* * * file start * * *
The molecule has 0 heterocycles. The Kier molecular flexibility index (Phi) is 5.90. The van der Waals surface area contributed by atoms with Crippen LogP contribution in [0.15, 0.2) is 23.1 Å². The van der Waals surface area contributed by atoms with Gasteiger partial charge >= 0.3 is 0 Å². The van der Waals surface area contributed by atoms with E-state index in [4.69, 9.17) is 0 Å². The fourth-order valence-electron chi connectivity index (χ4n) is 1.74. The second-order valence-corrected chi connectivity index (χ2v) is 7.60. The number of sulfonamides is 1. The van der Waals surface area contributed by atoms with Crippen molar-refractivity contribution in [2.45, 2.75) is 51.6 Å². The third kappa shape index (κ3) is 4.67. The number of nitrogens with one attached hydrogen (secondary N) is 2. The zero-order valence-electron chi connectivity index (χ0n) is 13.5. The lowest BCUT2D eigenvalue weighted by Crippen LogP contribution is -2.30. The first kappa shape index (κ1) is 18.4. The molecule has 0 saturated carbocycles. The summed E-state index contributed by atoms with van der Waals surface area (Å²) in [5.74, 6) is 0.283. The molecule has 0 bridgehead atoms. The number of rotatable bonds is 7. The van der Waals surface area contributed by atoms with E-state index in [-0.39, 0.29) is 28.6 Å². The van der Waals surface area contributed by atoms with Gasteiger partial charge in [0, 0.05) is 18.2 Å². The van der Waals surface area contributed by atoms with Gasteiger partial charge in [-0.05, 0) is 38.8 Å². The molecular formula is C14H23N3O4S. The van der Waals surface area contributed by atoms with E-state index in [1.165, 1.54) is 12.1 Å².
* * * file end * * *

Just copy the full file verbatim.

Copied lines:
The molecule has 0 heterocycles. The Kier molecular flexibility index (Phi) is 5.90. The van der Waals surface area contributed by atoms with Crippen LogP contribution in [0.15, 0.2) is 23.1 Å². The van der Waals surface area contributed by atoms with Gasteiger partial charge >= 0.3 is 0 Å². The van der Waals surface area contributed by atoms with E-state index in [4.69, 9.17) is 0 Å². The fourth-order valence-electron chi connectivity index (χ4n) is 1.74. The second-order valence-corrected chi connectivity index (χ2v) is 7.60. The number of sulfonamides is 1. The van der Waals surface area contributed by atoms with Crippen molar-refractivity contribution in [2.45, 2.75) is 51.6 Å². The third kappa shape index (κ3) is 4.67. The number of nitrogens with one attached hydrogen (secondary N) is 2. The zero-order valence-electron chi connectivity index (χ0n) is 13.5. The lowest BCUT2D eigenvalue weighted by Crippen LogP contribution is -2.30. The first kappa shape index (κ1) is 18.4. The molecule has 0 saturated carbocycles. The summed E-state index contributed by atoms with van der Waals surface area (Å²) in [5.74, 6) is 0.283. The molecule has 0 bridgehead atoms. The number of rotatable bonds is 7. The van der Waals surface area contributed by atoms with E-state index in [-0.39, 0.29) is 28.6 Å². The van der Waals surface area contributed by atoms with Gasteiger partial charge in [0, 0.05) is 18.2 Å². The van der Waals surface area contributed by atoms with Gasteiger partial charge in [-0.05, 0) is 38.8 Å². The molecular formula is C14H23N3O4S. The van der Waals surface area contributed by atoms with E-state index in [1.165, 1.54) is 12.1 Å².